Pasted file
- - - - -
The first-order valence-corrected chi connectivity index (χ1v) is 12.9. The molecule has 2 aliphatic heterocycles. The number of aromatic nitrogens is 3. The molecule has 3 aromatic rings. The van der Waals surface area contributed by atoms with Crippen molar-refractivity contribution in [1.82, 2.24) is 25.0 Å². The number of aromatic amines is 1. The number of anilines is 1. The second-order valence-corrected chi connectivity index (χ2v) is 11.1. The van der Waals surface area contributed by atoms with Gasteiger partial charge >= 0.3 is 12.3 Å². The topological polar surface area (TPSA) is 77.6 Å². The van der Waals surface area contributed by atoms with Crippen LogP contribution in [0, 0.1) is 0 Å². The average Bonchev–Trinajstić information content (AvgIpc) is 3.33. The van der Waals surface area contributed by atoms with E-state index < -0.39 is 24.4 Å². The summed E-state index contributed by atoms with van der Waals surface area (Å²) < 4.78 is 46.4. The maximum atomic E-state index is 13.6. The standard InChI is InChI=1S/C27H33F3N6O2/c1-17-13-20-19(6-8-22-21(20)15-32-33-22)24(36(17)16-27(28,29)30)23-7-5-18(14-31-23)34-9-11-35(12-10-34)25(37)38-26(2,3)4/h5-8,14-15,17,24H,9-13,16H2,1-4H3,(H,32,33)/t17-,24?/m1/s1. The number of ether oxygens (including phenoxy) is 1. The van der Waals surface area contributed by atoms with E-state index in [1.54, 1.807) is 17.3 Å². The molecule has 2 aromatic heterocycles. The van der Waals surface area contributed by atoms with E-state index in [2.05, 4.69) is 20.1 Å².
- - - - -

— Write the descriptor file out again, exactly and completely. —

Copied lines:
The first-order valence-corrected chi connectivity index (χ1v) is 12.9. The molecule has 2 aliphatic heterocycles. The number of aromatic nitrogens is 3. The molecule has 3 aromatic rings. The van der Waals surface area contributed by atoms with Crippen molar-refractivity contribution in [1.82, 2.24) is 25.0 Å². The number of aromatic amines is 1. The number of anilines is 1. The second-order valence-corrected chi connectivity index (χ2v) is 11.1. The van der Waals surface area contributed by atoms with Gasteiger partial charge >= 0.3 is 12.3 Å². The topological polar surface area (TPSA) is 77.6 Å². The van der Waals surface area contributed by atoms with Crippen LogP contribution in [0, 0.1) is 0 Å². The average Bonchev–Trinajstić information content (AvgIpc) is 3.33. The van der Waals surface area contributed by atoms with E-state index < -0.39 is 24.4 Å². The summed E-state index contributed by atoms with van der Waals surface area (Å²) < 4.78 is 46.4. The maximum atomic E-state index is 13.6. The standard InChI is InChI=1S/C27H33F3N6O2/c1-17-13-20-19(6-8-22-21(20)15-32-33-22)24(36(17)16-27(28,29)30)23-7-5-18(14-31-23)34-9-11-35(12-10-34)25(37)38-26(2,3)4/h5-8,14-15,17,24H,9-13,16H2,1-4H3,(H,32,33)/t17-,24?/m1/s1. The number of ether oxygens (including phenoxy) is 1. The van der Waals surface area contributed by atoms with E-state index in [1.54, 1.807) is 17.3 Å². The molecule has 2 aromatic heterocycles. The van der Waals surface area contributed by atoms with E-state index in [2.05, 4.69) is 20.1 Å².